My surgeon did the entire procedure except for closing the incision. That was done by doctors in the neurosurgery program (7 year program at Mayo) and they also visited me before and after the procedure, wrote precsriptions, and were on call for any issues post op. My surgery was and hour and a half with just a single level donor bone implant. I could have had an artificial disc, but I wasn't the best candidate for that because of 2 mm of backward slipping C5 over C6. I asked the surgeon's nurse to hold my hand, and she did in the operating room. I was actually curious about looking around in there and I saw my photo on a monitor with my information. I think you will get to Mayo and relax. There is a lot to ease your mind, great art work, piano music, and pretty places to hang out while you wait for appointments, and you'll be busy with the schedule of testing, etc. You can take a favorite photo with you, or a music player.. what ever will help. I consider Mayo to be my happy and safe place. They changed my life. I never felt that way at any of the other places with surgeons who saw me before Mayo; there were too many unknowns, unanswered questions, and attitudes, and I didn't feel welcome. All of that makes a huge difference in having a great recovery. You will be in great hands.
Here is my list of questions:
1. What type of surgery are you recommending? Why? What is the specific anatomic lesion being addressed? Have them show it to you on the imaging.
2. What is the natural course of my condition if it is not surgically addressed? What are my non-surgical options?
3. Why does the surgeon recommend this specific procedure? What are the potential results for this surgery? Why am I a good candidate for this surgery?
4. What is the source of the pain that is being addressed? How do you know this?
5. Please explain the procedure in great detail.
6. What products and implants are used? Is everything to be used FDA approved for this application?
7. What are the chances that the osteophytes will regrow? If so, what will minimize that chance?
9. What are the different surgical procedures that can address my problem? What are my choices?
11. What would you recommend if I was your friend, wife, sister, or daughter?
12. How long will the surgery take?
13. What are the possible side effects, potential risks, and potential complications? Please explain the risks and how they relate to me personally.
14. Do any of the materials used increase my chances of getting cancer? Are there common reactions to implants, metal sensitivities, plastic sensitivities, toxicities? Do I need to be tested for possible adverse reactions?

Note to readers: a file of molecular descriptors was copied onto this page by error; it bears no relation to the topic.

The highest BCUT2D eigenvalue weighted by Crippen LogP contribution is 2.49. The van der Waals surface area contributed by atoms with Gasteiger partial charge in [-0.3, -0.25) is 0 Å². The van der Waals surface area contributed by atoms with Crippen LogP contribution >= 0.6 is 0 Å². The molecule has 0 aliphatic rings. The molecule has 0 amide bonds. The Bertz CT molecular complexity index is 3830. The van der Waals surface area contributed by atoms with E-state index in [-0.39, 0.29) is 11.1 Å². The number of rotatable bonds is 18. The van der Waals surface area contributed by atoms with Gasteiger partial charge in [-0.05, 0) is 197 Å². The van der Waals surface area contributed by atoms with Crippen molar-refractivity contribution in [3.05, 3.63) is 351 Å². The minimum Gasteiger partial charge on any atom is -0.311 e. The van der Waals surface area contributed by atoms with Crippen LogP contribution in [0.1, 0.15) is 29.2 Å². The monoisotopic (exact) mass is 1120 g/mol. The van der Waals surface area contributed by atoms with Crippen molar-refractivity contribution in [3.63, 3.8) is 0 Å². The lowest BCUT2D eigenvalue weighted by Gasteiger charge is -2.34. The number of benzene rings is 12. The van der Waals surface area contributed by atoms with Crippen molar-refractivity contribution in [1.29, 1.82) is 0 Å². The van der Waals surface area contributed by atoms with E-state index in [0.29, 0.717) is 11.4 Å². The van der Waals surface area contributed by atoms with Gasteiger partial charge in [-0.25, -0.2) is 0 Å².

15. What happens to an artificial disk as it wears? How long would it last? Any not made of metals?
Are the metals used the same or different within the implant?
16. How great is risk of adjacent segment disk degeneration? Are there other discs that show degeneration now that could become problematic in the future? Do you think I will have a problem in the future on adjacent levels?
17. Do I have to have a metal plate on my spine? Is there another way to stabilize the spine?
18. What if, during my surgery, you encounter a different spine issue than you expected?
19. What is the risk/benefit ratio (the chance of a bad outcome as weighed against the chance of a good outcome)?
20. What are the standard safety and cross check procedures to insure my safety during the surgery?
21. Do you use neuromonitoring during surgery?
22. Are you using robotic assistance or free-handing?
23. Do I need to donate my own blood? If yes, why?
24. Do you perform the whole procedure? Will any students and/or other surgeons be doing any parts of the operation? If yes, What are their background and qualifications?
25. What are the long-term consequences of the proposed procedure?
Questions about the surgeon
1. How many times have you done this procedure?
2. Are you fellowship trained in spine surgery? This is more important if the surgery is a fusion, artificial disc replacement, or other more extensive procedure.
3 . If I want to get a second opinion, who would you recommend?
4. What is your personal success rate, and how many of this type of surgeries have you done?
5. How often will I see you after my surgery?
6. What expectations do you have for my recovery?